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Omicron: A reflection of what has typically happened with coronaviruses for decades

Dr. Michael Koren says the new variant is likely an early indication that we’re moving toward a manageable, long-term situation.

JACKSONVILLE, Fla. — It’s 2022.  And yes, the COVID-19 pandemic is still a thing. In fact, we’ve seen another major surge in cases in recent weeks. 

So, are the coronavirus waves going to become part of our 'new normal'? 

The On Your Side team took that question to a local doctor, and finds out what will be some of the biggest COVID-19 debates this year. 

Will this pandemic ever end?

COVID-19 may have turned our world upside down.

However, coronaviruses have actually been around for decades. 

“Coronaviruses have typically caused relatively mild symptoms. And, COVID-19, SARS and MERS are the ones that deviated from the usual pattern of coronaviruses. And omicron is now moving back towards what coronaviruses is more typically causing in terms of symptoms and complications," Dr. Michael Koren of Jacksonville Center for Clinical Research CEO said.  "So far, the data on Omicron show that it is very highly contagious, but it also tends to be less severe, a cause of less severe illness than other forms of COVID-19."

Koren says it’s likely an early indication that we’re settling into a manageable, long-term situation. 

He says, over the past two years, medical experts have also greatly expanded their knowledge of viruses and have learned how treat COVID-19.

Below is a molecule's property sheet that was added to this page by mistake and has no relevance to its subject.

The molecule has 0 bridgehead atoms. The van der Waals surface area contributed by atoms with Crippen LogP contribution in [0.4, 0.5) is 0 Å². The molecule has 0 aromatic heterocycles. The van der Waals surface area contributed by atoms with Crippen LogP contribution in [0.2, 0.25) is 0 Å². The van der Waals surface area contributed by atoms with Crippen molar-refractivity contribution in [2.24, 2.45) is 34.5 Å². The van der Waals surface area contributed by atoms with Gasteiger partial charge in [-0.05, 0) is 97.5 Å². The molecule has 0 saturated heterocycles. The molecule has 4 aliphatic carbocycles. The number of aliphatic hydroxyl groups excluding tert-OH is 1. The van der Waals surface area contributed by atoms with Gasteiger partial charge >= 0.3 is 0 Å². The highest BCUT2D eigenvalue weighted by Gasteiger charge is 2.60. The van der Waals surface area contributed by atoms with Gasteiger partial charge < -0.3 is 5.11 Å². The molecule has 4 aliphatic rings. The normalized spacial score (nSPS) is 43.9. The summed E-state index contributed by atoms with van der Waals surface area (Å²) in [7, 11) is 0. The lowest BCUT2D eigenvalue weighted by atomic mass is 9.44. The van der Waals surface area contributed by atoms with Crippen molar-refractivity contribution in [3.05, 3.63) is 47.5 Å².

The latest coronavirus treatment breakthrough being prescription oral antiviral drugs that just hit the market this week.

The biggest COVID-19 debates of 2022 

The first debate, Dr. Koren says, will be how often people will need to get a COVID-19 vaccine.

He says some medical experts think it should be every four months.

“After the first four months, data is slowly coming in as we have more and more boosted people showing that you start to get some more breakthrough infections between four and six months. And, probably at around six months, the rate drops even further, but that's still a subject of debate," he said.

“In my opinion, [for the average healthy adults], you have absolutely nothing to worry about if you've been boosted within the last six months. And, you probably don't have a whole lot to worry about if you've been boosted within the last year. But, those recommendations will get refined over the course of the next few weeks and months," Koren added.

Koren is working with a publication group that will be releasing data in a major medical journal, sometime in the next couple of weeks, about the success and timeframe of boosters. 

He says booster shots for kids younger than 12 years old will be another, more controversial debate that continues this year.

However, Koren would like to see all eligible children get vaccinated first, before talking about boosters for everyone.

“We’re still not looking at great numbers in terms of nation rates for people who are between five and 18 years old. So, there's a lot of work to be done in that demographic," he explained.